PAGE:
Finally, applications—which consume or use data in an organization—can be created to report carbon emissions at the enterprise level, for example. This component would aggregate data on emissions per SKU, product, supplier, manufacturer, product category, or other parameters based on the data viewer’s needs. Another application could be responsible for retrieving all of the sustainability data related to a specific product—for example, revealing the carbon footprint of a T-Shirt in response to a customer’s request.
The following diagram demonstrates all of these different elements in a high-level reference architecture:
Beyond Transparency: Delivering on Sustainability Outcomes
Achieving carbon emissions measurement transparency should be just the starting point of the journey. The end goal for retailers must be to enable the business and customers to make actionable decisions regarding sustainability.
From a customer perspective, knowing the carbon footprint of a retail product lets each individual make their own decisions about what to buy. This can be a very powerful step toward building trust with customers. This data could be made visible at the supplier level—answering questions such as “Where does this meat come from?” and “What is that location’s sustainability credentials?”—the product level—“Do all sofas of this particular model use sustainable cotton?”—or the SKU level—“Is this particular jacket made of materials from sustainable suppliers?” Our proposed architecture lets various data “consumers” build and expose this information to end users who are browsing online or in stores.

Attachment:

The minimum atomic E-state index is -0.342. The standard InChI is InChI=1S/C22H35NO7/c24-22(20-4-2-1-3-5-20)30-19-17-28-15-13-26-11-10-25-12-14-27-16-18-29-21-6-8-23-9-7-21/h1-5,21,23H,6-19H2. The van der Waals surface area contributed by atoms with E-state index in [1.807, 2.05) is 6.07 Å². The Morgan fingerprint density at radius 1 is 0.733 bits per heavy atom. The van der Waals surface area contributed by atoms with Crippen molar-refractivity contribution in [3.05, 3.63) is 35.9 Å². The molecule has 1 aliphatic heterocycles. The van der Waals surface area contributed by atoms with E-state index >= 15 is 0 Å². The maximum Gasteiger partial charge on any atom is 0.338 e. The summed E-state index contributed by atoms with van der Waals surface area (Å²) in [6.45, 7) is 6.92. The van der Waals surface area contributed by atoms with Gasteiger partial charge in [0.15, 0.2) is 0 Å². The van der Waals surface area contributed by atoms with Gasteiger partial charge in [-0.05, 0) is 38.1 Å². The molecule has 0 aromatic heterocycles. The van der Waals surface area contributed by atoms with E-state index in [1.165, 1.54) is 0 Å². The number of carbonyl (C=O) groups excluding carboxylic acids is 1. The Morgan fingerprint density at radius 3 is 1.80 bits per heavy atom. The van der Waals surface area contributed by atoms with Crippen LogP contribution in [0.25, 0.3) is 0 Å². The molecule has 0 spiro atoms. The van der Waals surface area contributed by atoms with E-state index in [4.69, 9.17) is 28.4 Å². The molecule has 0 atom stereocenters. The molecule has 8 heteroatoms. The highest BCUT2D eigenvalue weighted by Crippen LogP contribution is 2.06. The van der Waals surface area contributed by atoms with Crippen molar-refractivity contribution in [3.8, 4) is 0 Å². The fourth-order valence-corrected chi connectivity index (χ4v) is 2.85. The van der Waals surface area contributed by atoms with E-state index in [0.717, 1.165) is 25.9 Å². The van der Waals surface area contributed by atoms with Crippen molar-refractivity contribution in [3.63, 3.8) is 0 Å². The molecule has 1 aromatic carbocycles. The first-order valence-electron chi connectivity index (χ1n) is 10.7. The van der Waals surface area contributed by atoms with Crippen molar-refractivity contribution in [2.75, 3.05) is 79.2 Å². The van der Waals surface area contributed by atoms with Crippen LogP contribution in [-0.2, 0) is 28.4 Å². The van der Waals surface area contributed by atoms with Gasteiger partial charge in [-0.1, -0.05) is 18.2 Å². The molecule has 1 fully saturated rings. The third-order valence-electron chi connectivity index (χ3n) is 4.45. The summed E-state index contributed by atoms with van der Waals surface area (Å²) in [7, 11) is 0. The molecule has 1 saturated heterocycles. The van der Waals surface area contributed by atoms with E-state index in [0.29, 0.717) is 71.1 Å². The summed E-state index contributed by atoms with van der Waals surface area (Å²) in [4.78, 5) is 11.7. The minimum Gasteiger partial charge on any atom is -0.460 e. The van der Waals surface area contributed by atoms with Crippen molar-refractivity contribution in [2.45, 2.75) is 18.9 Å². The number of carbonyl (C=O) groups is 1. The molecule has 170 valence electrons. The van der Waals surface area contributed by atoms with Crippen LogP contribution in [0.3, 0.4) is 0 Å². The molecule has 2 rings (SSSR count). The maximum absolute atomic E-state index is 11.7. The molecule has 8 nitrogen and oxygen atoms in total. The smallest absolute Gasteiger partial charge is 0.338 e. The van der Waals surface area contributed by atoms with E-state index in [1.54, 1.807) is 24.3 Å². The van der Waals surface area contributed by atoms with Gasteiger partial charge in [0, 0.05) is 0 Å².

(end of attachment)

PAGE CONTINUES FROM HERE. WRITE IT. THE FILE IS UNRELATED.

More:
Leveraging Scope 3 emissions data could help brands engage with customers more directly regarding sustainability initiatives. For example, a brand could inform customers about the impact they could have if they recycle retail products or substitute items in their online carts for more ecologically friend products and shipping options.
The business has a set of strategic decisions to make once the Scope 3 emissions picture is clearer: should retailers ruthlessly optimize and switch suppliers to reduce their carbon footprint? Or should they partner with their suppliers to help them drive change? How can the business balance product quality and supplier relationships that might have been built over many years with sustainability goals? And how can the business incentivize customers to make more sustainable choices, such as buying greener products or using public transport to travel to a store?
Stay tuned for the next post, which will be the technical companion to this article, describing how technology teams can implement the solutions proposed above. We will also publish further posts focused on customer solutions that can be built on top of this architecture to drive sustainability outcomes.